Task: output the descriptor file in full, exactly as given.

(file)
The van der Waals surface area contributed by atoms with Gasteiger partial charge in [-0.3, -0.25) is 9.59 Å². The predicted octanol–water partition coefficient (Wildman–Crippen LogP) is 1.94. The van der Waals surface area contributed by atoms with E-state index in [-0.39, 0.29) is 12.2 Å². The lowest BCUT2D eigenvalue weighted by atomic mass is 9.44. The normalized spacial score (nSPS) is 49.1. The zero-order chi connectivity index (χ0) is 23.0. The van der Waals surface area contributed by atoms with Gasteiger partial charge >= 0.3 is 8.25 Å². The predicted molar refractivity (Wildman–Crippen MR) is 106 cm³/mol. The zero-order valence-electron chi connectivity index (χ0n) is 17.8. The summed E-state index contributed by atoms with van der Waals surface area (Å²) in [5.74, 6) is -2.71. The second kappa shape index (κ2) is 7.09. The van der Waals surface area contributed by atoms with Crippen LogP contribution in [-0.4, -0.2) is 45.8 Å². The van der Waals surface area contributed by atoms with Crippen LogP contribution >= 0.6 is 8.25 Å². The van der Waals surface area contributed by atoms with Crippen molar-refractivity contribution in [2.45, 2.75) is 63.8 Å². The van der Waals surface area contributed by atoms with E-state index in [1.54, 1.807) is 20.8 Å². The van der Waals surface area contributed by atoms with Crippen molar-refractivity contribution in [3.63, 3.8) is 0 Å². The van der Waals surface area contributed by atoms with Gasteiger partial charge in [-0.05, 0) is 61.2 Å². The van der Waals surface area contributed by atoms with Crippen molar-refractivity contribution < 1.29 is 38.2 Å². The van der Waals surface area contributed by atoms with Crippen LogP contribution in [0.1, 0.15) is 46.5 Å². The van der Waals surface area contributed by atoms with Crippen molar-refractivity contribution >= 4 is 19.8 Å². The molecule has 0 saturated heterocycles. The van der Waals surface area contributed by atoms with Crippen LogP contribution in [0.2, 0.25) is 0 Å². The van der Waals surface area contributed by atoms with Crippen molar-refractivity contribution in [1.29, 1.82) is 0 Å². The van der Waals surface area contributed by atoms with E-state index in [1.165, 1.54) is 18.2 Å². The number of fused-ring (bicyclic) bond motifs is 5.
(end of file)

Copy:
The van der Waals surface area contributed by atoms with Gasteiger partial charge in [-0.3, -0.25) is 9.59 Å². The predicted octanol–water partition coefficient (Wildman–Crippen LogP) is 1.94. The van der Waals surface area contributed by atoms with E-state index in [-0.39, 0.29) is 12.2 Å². The lowest BCUT2D eigenvalue weighted by atomic mass is 9.44. The normalized spacial score (nSPS) is 49.1. The zero-order chi connectivity index (χ0) is 23.0. The van der Waals surface area contributed by atoms with Gasteiger partial charge >= 0.3 is 8.25 Å². The predicted molar refractivity (Wildman–Crippen MR) is 106 cm³/mol. The zero-order valence-electron chi connectivity index (χ0n) is 17.8. The summed E-state index contributed by atoms with van der Waals surface area (Å²) in [5.74, 6) is -2.71. The second kappa shape index (κ2) is 7.09. The van der Waals surface area contributed by atoms with Crippen LogP contribution in [-0.4, -0.2) is 45.8 Å². The van der Waals surface area contributed by atoms with Crippen LogP contribution >= 0.6 is 8.25 Å². The van der Waals surface area contributed by atoms with Crippen molar-refractivity contribution in [2.45, 2.75) is 63.8 Å². The van der Waals surface area contributed by atoms with E-state index in [1.54, 1.807) is 20.8 Å². The van der Waals surface area contributed by atoms with Crippen molar-refractivity contribution in [3.63, 3.8) is 0 Å². The van der Waals surface area contributed by atoms with Gasteiger partial charge in [-0.05, 0) is 61.2 Å². The van der Waals surface area contributed by atoms with Crippen molar-refractivity contribution < 1.29 is 38.2 Å². The van der Waals surface area contributed by atoms with Crippen LogP contribution in [0.1, 0.15) is 46.5 Å². The van der Waals surface area contributed by atoms with Crippen molar-refractivity contribution >= 4 is 19.8 Å². The molecule has 0 saturated heterocycles. The van der Waals surface area contributed by atoms with Crippen LogP contribution in [0.2, 0.25) is 0 Å². The van der Waals surface area contributed by atoms with Crippen molar-refractivity contribution in [1.29, 1.82) is 0 Å². The van der Waals surface area contributed by atoms with E-state index in [1.165, 1.54) is 18.2 Å². The number of fused-ring (bicyclic) bond motifs is 5.